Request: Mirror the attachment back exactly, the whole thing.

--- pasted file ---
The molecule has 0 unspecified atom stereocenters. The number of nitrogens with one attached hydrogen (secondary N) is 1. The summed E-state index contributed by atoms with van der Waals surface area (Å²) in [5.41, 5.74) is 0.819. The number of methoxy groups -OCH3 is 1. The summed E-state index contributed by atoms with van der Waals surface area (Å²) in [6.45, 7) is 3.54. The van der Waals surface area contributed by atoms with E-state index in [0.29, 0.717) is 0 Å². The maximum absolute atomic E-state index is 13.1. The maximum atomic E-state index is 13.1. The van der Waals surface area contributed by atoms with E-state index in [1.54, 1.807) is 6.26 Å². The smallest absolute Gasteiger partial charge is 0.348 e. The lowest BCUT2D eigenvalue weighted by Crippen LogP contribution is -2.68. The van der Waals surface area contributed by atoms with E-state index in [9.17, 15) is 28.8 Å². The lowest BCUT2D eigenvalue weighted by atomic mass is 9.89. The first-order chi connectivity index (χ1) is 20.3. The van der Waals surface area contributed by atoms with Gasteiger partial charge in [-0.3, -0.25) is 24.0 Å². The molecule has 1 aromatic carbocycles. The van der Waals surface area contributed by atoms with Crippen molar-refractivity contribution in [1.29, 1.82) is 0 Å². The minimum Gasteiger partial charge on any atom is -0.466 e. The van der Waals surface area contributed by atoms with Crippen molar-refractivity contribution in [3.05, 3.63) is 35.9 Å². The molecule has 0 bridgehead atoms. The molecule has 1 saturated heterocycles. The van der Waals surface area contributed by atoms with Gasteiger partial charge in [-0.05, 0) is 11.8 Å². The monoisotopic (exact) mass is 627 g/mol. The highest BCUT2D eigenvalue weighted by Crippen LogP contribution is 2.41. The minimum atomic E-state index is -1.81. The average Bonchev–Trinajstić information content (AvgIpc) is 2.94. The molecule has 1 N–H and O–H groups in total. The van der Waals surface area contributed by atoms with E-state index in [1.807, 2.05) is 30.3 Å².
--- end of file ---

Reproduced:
The molecule has 0 unspecified atom stereocenters. The number of nitrogens with one attached hydrogen (secondary N) is 1. The summed E-state index contributed by atoms with van der Waals surface area (Å²) in [5.41, 5.74) is 0.819. The number of methoxy groups -OCH3 is 1. The summed E-state index contributed by atoms with van der Waals surface area (Å²) in [6.45, 7) is 3.54. The van der Waals surface area contributed by atoms with E-state index in [0.29, 0.717) is 0 Å². The maximum absolute atomic E-state index is 13.1. The maximum atomic E-state index is 13.1. The van der Waals surface area contributed by atoms with E-state index in [1.54, 1.807) is 6.26 Å². The smallest absolute Gasteiger partial charge is 0.348 e. The lowest BCUT2D eigenvalue weighted by Crippen LogP contribution is -2.68. The van der Waals surface area contributed by atoms with E-state index in [9.17, 15) is 28.8 Å². The lowest BCUT2D eigenvalue weighted by atomic mass is 9.89. The first-order chi connectivity index (χ1) is 20.3. The van der Waals surface area contributed by atoms with Gasteiger partial charge in [-0.3, -0.25) is 24.0 Å². The molecule has 1 aromatic carbocycles. The van der Waals surface area contributed by atoms with Crippen molar-refractivity contribution in [1.29, 1.82) is 0 Å². The minimum Gasteiger partial charge on any atom is -0.466 e. The van der Waals surface area contributed by atoms with Crippen molar-refractivity contribution in [3.05, 3.63) is 35.9 Å². The molecule has 0 bridgehead atoms. The molecule has 1 saturated heterocycles. The van der Waals surface area contributed by atoms with Gasteiger partial charge in [-0.05, 0) is 11.8 Å². The monoisotopic (exact) mass is 627 g/mol. The highest BCUT2D eigenvalue weighted by Crippen LogP contribution is 2.41. The minimum atomic E-state index is -1.81. The average Bonchev–Trinajstić information content (AvgIpc) is 2.94. The molecule has 1 N–H and O–H groups in total. The van der Waals surface area contributed by atoms with E-state index in [1.807, 2.05) is 30.3 Å².